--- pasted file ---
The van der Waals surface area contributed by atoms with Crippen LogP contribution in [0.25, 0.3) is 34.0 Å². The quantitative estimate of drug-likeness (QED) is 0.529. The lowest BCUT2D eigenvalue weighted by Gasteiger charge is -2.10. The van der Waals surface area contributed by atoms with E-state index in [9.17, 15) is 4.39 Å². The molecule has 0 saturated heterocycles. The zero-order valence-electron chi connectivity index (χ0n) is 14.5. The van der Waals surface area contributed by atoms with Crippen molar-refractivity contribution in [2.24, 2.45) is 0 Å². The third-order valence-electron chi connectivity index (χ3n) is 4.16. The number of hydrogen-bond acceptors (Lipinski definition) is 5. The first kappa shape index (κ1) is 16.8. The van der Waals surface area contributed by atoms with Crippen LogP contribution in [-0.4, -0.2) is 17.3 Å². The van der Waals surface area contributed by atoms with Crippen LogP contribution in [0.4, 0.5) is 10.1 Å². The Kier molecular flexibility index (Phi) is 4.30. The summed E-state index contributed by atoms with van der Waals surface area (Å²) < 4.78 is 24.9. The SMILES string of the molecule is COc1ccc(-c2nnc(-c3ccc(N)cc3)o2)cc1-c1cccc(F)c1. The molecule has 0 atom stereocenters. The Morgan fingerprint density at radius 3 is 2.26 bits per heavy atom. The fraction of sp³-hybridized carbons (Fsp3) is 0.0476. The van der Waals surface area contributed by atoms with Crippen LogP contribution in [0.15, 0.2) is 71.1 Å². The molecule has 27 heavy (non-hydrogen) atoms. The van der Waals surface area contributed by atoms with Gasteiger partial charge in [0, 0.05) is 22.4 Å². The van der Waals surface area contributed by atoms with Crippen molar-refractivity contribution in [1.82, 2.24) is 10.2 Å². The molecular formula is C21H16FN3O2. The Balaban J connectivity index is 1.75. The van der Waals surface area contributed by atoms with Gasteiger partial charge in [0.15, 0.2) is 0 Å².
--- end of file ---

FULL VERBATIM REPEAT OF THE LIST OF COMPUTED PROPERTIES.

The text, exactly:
The van der Waals surface area contributed by atoms with Crippen LogP contribution in [0.25, 0.3) is 34.0 Å². The quantitative estimate of drug-likeness (QED) is 0.529. The lowest BCUT2D eigenvalue weighted by Gasteiger charge is -2.10. The van der Waals surface area contributed by atoms with E-state index in [9.17, 15) is 4.39 Å². The molecule has 0 saturated heterocycles. The zero-order valence-electron chi connectivity index (χ0n) is 14.5. The van der Waals surface area contributed by atoms with Crippen molar-refractivity contribution in [2.24, 2.45) is 0 Å². The third-order valence-electron chi connectivity index (χ3n) is 4.16. The number of hydrogen-bond acceptors (Lipinski definition) is 5. The first kappa shape index (κ1) is 16.8. The van der Waals surface area contributed by atoms with Crippen LogP contribution in [-0.4, -0.2) is 17.3 Å². The van der Waals surface area contributed by atoms with Crippen LogP contribution in [0.4, 0.5) is 10.1 Å². The Kier molecular flexibility index (Phi) is 4.30. The summed E-state index contributed by atoms with van der Waals surface area (Å²) < 4.78 is 24.9. The SMILES string of the molecule is COc1ccc(-c2nnc(-c3ccc(N)cc3)o2)cc1-c1cccc(F)c1. The molecule has 0 atom stereocenters. The Morgan fingerprint density at radius 3 is 2.26 bits per heavy atom. The fraction of sp³-hybridized carbons (Fsp3) is 0.0476. The van der Waals surface area contributed by atoms with Crippen LogP contribution in [0.15, 0.2) is 71.1 Å². The molecule has 27 heavy (non-hydrogen) atoms. The van der Waals surface area contributed by atoms with Gasteiger partial charge in [0, 0.05) is 22.4 Å². The van der Waals surface area contributed by atoms with Crippen molar-refractivity contribution in [1.82, 2.24) is 10.2 Å². The molecular formula is C21H16FN3O2. The Balaban J connectivity index is 1.75. The van der Waals surface area contributed by atoms with Gasteiger partial charge in [0.15, 0.2) is 0 Å².